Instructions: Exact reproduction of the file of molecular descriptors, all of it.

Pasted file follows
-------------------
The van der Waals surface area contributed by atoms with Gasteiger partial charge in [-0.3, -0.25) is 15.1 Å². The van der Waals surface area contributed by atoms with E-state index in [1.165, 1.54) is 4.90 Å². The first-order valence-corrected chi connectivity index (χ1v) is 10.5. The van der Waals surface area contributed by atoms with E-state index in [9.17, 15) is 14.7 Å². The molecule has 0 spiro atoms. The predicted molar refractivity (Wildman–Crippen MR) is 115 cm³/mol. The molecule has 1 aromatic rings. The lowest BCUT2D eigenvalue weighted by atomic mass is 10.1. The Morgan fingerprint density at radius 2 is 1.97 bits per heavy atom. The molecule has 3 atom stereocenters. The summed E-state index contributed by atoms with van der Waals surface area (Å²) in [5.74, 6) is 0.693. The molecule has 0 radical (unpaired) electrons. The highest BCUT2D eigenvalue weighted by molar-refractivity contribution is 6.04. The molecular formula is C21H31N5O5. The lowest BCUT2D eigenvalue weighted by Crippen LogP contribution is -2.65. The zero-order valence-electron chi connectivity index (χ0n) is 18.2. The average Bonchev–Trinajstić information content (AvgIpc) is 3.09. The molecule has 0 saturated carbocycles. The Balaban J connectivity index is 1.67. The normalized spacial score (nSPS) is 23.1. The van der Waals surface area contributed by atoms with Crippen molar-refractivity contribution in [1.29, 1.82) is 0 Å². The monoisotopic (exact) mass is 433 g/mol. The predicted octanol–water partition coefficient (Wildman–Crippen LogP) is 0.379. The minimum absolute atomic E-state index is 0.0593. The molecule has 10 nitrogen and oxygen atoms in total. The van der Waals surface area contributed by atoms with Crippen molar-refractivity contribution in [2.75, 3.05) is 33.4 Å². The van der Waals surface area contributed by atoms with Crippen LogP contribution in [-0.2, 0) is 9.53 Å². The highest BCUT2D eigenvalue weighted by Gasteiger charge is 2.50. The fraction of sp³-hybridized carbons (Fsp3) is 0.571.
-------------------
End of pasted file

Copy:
The van der Waals surface area contributed by atoms with Gasteiger partial charge in [-0.3, -0.25) is 15.1 Å². The van der Waals surface area contributed by atoms with E-state index in [1.165, 1.54) is 4.90 Å². The first-order valence-corrected chi connectivity index (χ1v) is 10.5. The van der Waals surface area contributed by atoms with E-state index in [9.17, 15) is 14.7 Å². The molecule has 0 spiro atoms. The predicted molar refractivity (Wildman–Crippen MR) is 115 cm³/mol. The molecule has 1 aromatic rings. The lowest BCUT2D eigenvalue weighted by atomic mass is 10.1. The Morgan fingerprint density at radius 2 is 1.97 bits per heavy atom. The molecule has 3 atom stereocenters. The summed E-state index contributed by atoms with van der Waals surface area (Å²) in [5.74, 6) is 0.693. The molecule has 0 radical (unpaired) electrons. The highest BCUT2D eigenvalue weighted by molar-refractivity contribution is 6.04. The molecular formula is C21H31N5O5. The lowest BCUT2D eigenvalue weighted by Crippen LogP contribution is -2.65. The zero-order valence-electron chi connectivity index (χ0n) is 18.2. The average Bonchev–Trinajstić information content (AvgIpc) is 3.09. The molecule has 0 saturated carbocycles. The Balaban J connectivity index is 1.67. The normalized spacial score (nSPS) is 23.1. The van der Waals surface area contributed by atoms with Crippen molar-refractivity contribution in [1.29, 1.82) is 0 Å². The monoisotopic (exact) mass is 433 g/mol. The predicted octanol–water partition coefficient (Wildman–Crippen LogP) is 0.379. The minimum absolute atomic E-state index is 0.0593. The molecule has 10 nitrogen and oxygen atoms in total. The van der Waals surface area contributed by atoms with Crippen molar-refractivity contribution in [2.75, 3.05) is 33.4 Å². The van der Waals surface area contributed by atoms with Crippen LogP contribution in [-0.2, 0) is 9.53 Å². The highest BCUT2D eigenvalue weighted by Gasteiger charge is 2.50. The fraction of sp³-hybridized carbons (Fsp3) is 0.571.